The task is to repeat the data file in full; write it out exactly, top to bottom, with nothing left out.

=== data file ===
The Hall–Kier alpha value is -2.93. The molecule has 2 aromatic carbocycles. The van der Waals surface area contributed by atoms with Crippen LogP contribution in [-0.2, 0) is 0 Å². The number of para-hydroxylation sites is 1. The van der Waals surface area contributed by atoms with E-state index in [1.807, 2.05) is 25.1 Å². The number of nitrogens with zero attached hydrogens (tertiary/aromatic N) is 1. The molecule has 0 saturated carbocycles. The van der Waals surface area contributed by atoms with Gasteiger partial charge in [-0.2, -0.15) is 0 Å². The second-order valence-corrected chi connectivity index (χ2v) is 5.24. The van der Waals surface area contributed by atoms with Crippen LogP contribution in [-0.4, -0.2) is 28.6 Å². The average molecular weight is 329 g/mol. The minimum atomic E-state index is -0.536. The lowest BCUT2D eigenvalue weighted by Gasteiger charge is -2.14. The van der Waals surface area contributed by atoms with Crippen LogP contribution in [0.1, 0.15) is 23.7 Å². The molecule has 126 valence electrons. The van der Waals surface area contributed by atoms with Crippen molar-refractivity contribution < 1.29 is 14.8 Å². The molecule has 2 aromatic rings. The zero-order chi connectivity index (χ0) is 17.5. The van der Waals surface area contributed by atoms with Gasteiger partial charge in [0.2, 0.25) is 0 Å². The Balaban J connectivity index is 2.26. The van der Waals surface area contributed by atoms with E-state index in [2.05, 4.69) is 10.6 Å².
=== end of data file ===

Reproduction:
The Hall–Kier alpha value is -2.93. The molecule has 2 aromatic carbocycles. The van der Waals surface area contributed by atoms with Crippen LogP contribution in [-0.2, 0) is 0 Å². The number of para-hydroxylation sites is 1. The van der Waals surface area contributed by atoms with E-state index in [1.807, 2.05) is 25.1 Å². The number of nitrogens with zero attached hydrogens (tertiary/aromatic N) is 1. The molecule has 0 saturated carbocycles. The van der Waals surface area contributed by atoms with Gasteiger partial charge in [-0.2, -0.15) is 0 Å². The second-order valence-corrected chi connectivity index (χ2v) is 5.24. The van der Waals surface area contributed by atoms with Crippen LogP contribution in [-0.4, -0.2) is 28.6 Å². The average molecular weight is 329 g/mol. The minimum atomic E-state index is -0.536. The lowest BCUT2D eigenvalue weighted by Gasteiger charge is -2.14. The van der Waals surface area contributed by atoms with Crippen LogP contribution in [0.1, 0.15) is 23.7 Å². The molecule has 126 valence electrons. The van der Waals surface area contributed by atoms with Crippen molar-refractivity contribution < 1.29 is 14.8 Å². The molecule has 2 aromatic rings. The zero-order chi connectivity index (χ0) is 17.5. The van der Waals surface area contributed by atoms with Gasteiger partial charge in [0.2, 0.25) is 0 Å². The Balaban J connectivity index is 2.26. The van der Waals surface area contributed by atoms with E-state index in [2.05, 4.69) is 10.6 Å².